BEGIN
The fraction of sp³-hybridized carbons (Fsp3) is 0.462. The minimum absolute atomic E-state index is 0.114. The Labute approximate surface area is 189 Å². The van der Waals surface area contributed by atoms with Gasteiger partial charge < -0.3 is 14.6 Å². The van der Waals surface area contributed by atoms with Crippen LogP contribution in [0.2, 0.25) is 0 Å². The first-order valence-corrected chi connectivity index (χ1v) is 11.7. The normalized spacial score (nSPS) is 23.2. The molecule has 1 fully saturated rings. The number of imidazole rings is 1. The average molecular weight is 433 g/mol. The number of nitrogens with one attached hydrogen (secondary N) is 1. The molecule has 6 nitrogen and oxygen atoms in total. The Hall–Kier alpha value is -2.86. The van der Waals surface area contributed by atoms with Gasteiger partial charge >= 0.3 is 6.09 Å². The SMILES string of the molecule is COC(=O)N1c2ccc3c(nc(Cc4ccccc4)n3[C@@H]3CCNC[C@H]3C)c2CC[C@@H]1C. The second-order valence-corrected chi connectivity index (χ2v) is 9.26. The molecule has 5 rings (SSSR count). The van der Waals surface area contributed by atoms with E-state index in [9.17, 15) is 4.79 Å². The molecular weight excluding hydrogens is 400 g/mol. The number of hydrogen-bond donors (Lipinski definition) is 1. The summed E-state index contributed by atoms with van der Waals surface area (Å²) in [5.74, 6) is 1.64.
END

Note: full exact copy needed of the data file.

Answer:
The fraction of sp³-hybridized carbons (Fsp3) is 0.462. The minimum absolute atomic E-state index is 0.114. The Labute approximate surface area is 189 Å². The van der Waals surface area contributed by atoms with Gasteiger partial charge < -0.3 is 14.6 Å². The van der Waals surface area contributed by atoms with Crippen LogP contribution in [0.2, 0.25) is 0 Å². The first-order valence-corrected chi connectivity index (χ1v) is 11.7. The normalized spacial score (nSPS) is 23.2. The molecule has 1 fully saturated rings. The number of imidazole rings is 1. The average molecular weight is 433 g/mol. The number of nitrogens with one attached hydrogen (secondary N) is 1. The molecule has 6 nitrogen and oxygen atoms in total. The Hall–Kier alpha value is -2.86. The van der Waals surface area contributed by atoms with Gasteiger partial charge >= 0.3 is 6.09 Å². The SMILES string of the molecule is COC(=O)N1c2ccc3c(nc(Cc4ccccc4)n3[C@@H]3CCNC[C@H]3C)c2CC[C@@H]1C. The second-order valence-corrected chi connectivity index (χ2v) is 9.26. The molecule has 5 rings (SSSR count). The van der Waals surface area contributed by atoms with E-state index in [9.17, 15) is 4.79 Å². The molecular weight excluding hydrogens is 400 g/mol. The number of hydrogen-bond donors (Lipinski definition) is 1. The summed E-state index contributed by atoms with van der Waals surface area (Å²) in [5.74, 6) is 1.64.